Droning on, part 2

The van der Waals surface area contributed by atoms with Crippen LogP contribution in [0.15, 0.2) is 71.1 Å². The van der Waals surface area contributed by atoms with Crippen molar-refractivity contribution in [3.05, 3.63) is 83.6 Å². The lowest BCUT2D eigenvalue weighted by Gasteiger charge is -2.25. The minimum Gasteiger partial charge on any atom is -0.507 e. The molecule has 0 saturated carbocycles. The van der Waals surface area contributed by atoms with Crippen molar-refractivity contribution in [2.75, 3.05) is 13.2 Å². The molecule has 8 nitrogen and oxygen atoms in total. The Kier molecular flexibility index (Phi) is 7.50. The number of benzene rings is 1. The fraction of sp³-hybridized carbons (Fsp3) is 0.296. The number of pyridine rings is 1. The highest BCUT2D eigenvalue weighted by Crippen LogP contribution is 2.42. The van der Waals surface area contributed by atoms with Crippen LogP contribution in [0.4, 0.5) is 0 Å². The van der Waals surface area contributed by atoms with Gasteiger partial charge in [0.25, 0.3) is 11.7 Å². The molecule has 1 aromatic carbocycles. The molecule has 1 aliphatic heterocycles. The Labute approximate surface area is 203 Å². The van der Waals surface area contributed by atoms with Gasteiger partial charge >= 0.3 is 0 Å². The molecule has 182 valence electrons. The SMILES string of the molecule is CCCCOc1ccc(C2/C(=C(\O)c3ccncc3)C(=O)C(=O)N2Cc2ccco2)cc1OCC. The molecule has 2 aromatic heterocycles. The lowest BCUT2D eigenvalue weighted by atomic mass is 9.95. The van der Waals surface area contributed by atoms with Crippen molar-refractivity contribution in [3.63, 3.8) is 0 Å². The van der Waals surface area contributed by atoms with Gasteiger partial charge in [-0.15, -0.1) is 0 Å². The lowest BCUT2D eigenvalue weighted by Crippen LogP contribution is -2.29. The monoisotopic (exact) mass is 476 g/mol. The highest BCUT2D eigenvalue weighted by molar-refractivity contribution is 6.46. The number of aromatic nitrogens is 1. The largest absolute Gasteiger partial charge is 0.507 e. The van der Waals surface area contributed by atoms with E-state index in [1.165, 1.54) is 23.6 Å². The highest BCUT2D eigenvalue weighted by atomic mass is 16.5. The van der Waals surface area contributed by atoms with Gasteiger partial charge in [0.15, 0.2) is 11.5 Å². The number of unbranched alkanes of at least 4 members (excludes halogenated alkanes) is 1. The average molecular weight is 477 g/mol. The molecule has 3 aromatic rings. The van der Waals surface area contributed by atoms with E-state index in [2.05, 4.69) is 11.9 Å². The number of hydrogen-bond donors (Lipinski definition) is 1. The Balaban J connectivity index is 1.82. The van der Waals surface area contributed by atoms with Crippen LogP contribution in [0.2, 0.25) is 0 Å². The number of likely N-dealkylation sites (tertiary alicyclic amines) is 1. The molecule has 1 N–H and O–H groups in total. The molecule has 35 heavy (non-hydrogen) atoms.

In a <a href=”https://argothald.wordpress.com/103135/”>previous post</a> about drones, I described my baby steps into the hobby. I started flying my “real” quadcopter, the <a href=”http://www.dromida.com/drones/dide04xx-vista-fpv/index.php”>Dromida Vista</a>, about a month ago. I did this where I work, <a href=”http://www.nevis.columbia.edu/”>Nevis Labs</a>, during my lunch hour. This made sense to me, since my goal was to take video of the Nevis mansion house and other areas of the estate for historical records. <lj-cut>The Dromida Vista is easier to fly than my previous quadcopter, but it still takes skill. I gradually learned to keep all movements small, and I didn’t try anything ambitious. My flight plan was almost always: go up, stay stable, compensate for air movements, perhaps move back-and-forth or side-to-side a few feet, land softly. My success rate at doing this steadily increased with practice. With the battery that comes with the drone, I can fly for perhaps 5-7 minutes before it runs out of power. Then it takes about 45 minutes to recharge the battery. So my flights were instructive, but short. I took some test video during a couple of flights, mainly to make sure the camera-smartphone connection worked. To my surprise, I discovered that the quadcopter camera had a microphone. I wasn’t sure why, since the only sound it could pick up while it was in the air was the whirring of the motors and propellers. Things were going smoothly. Then Columbia University sent out an announcement about its new drone policy. You can read it <a href=”http://www.essential-policies.columbia.edu/use-unmanned-aircraft-systems-university-campus-and-property”>here</a&gt;. Essentially it grounded me indefinitely. I understand the reason for the policy: They don’t want to deal with liability issues if some idiot crashes a drone in the middle of a crowd, say at a sporting event. The problem with the policy, from my perspective, is they don’t define what an “Unmanned Aircraft System” is. Clearly they’re worried about heavy drones with sophisticated cameras, which might pose a physical or privacy risk. Does their definition include my tiny, five-ounce, ten-inch flyer, that’s too small to require registration by the FAA? I’ve made a discreet inquiry to check with the Facilities person in charge of Nevis. It will probably be a while before I get a response. I feel certain that most administrators, not wanting to deal with such a minor issue, would simply say “a drone is a drone” and that would end my flying permanently. Sure, maybe could I could find a flying club somewhere, but the purpose of this exercise was to film Nevis. If I can’t do that, there’s not much point in flying anywhere else. So… we’ll see. Maybe the Facilities guy will take one look at my toy and say “Don’t worry about that tiny thing. Just fly it.” I’ll keep my fingers crossed. </lj-cut>

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